Ski Guide

This program is designed to develop the guiding and instructional skills needed to work in a backcountry ski and snowboard environment.

Ski Guides work in heliskiing, snowcat skiing, and in the many backcountry ski touring lodges in Canada.

ACMG Ski Guides also participate in hut to hut or tent based glacier traverses and ski mountaineering trips where ascents of non-technical peaks may be climbed as part of a ski trip.

The Canadian Avalanche Association (CAA) professional Level I course is required for entry into the certificate program.

Requirements for entry

This is an absolute minimum. To demonstrate these skills in an exam setting requires a great deal of confidence, ability and fitness. Most candidates enter the program with a much higher personal standard than the minimum required.

Personal movement standard

You must demonstrate smoothly linked turns in all terrain, appropriate adjustment of style and technique to snow conditions, and stable, smooth, turns at all times in ungroomed, backcountry snow. It is strongly recommended that candidates complete a Level 2 ski/snowboard instructor course from the Canadian Ski Instructors Alliance before applying.


Candidates are chosen from those applicants who can demonstrate that they have spent at least three years developing the hazard evaluation skills, leadership skills, and are comfortable in a winter environment. These applicants have communication skills, preferably teaching skills, and are motivated to accept the responsibility of being a professional ski guide.

Avalanche course

The CAA level 1 plus experience, is a minimum prerequisite for the training level of the Assistant Ski Guide Program. Experience shows those candidates who enter with the CAA Level 2 have an easier time with the decision making and hazard evaluation tasks.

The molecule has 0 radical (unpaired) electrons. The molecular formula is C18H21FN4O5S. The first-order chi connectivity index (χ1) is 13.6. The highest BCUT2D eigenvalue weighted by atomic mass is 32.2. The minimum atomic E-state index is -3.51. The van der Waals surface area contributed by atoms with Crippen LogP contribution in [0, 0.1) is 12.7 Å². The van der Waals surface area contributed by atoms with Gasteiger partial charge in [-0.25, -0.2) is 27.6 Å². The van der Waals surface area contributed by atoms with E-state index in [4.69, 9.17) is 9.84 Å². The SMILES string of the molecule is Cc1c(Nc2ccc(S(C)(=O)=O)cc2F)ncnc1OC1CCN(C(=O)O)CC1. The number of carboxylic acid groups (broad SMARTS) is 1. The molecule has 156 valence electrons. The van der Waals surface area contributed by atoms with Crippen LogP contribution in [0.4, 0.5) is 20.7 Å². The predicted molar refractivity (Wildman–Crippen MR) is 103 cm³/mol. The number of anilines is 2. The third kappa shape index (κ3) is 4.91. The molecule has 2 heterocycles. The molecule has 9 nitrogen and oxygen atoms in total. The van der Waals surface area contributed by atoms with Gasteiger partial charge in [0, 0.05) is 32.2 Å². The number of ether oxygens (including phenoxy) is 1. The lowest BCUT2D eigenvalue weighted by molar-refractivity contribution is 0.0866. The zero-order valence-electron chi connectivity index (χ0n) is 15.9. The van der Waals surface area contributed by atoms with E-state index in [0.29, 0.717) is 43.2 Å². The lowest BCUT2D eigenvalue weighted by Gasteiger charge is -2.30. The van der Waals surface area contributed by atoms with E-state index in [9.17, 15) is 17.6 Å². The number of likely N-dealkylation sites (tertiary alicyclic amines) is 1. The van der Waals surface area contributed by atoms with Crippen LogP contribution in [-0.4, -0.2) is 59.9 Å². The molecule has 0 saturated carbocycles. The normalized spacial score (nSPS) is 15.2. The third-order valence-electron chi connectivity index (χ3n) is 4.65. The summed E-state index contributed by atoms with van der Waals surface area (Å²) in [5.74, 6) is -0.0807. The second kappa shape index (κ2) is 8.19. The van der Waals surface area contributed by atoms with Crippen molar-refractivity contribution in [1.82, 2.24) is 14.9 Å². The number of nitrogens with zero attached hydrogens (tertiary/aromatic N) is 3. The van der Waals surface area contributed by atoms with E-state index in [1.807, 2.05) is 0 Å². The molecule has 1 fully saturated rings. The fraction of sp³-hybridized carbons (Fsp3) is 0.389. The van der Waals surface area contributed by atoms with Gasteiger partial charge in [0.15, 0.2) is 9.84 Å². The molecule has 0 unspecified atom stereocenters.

Avalanche Seach and Rescue

The Avalanche Search and Rescue (AvSAR) - Theory certificate is a minimum prerequisite for the training level of the Assistant Ski Guide Program.  The theory certificate can be obtained through the Canadian Avalanche Association.

Advanced wilderness first aid course

With a minimum 80 hours is required. Courses from this partial list of providers have proven adequate in the past. Contact the ACMG if you are uncertain about other programs.


On the courses, you must be capable of guiding clients on skis showing efficient and confident movement while linking appropriate turns in variable backcountry snow. You must show that you are capable of guiding clients in alpine ski mountaineering terrain including glaciers, snow and ice, and simple short-roping terrain.

Ski guide chart

Advanced first aid
CAA Level 1
Guide Training Ski
Apprentice Ski Guide
CAA Level 2
Ski Guide Certificate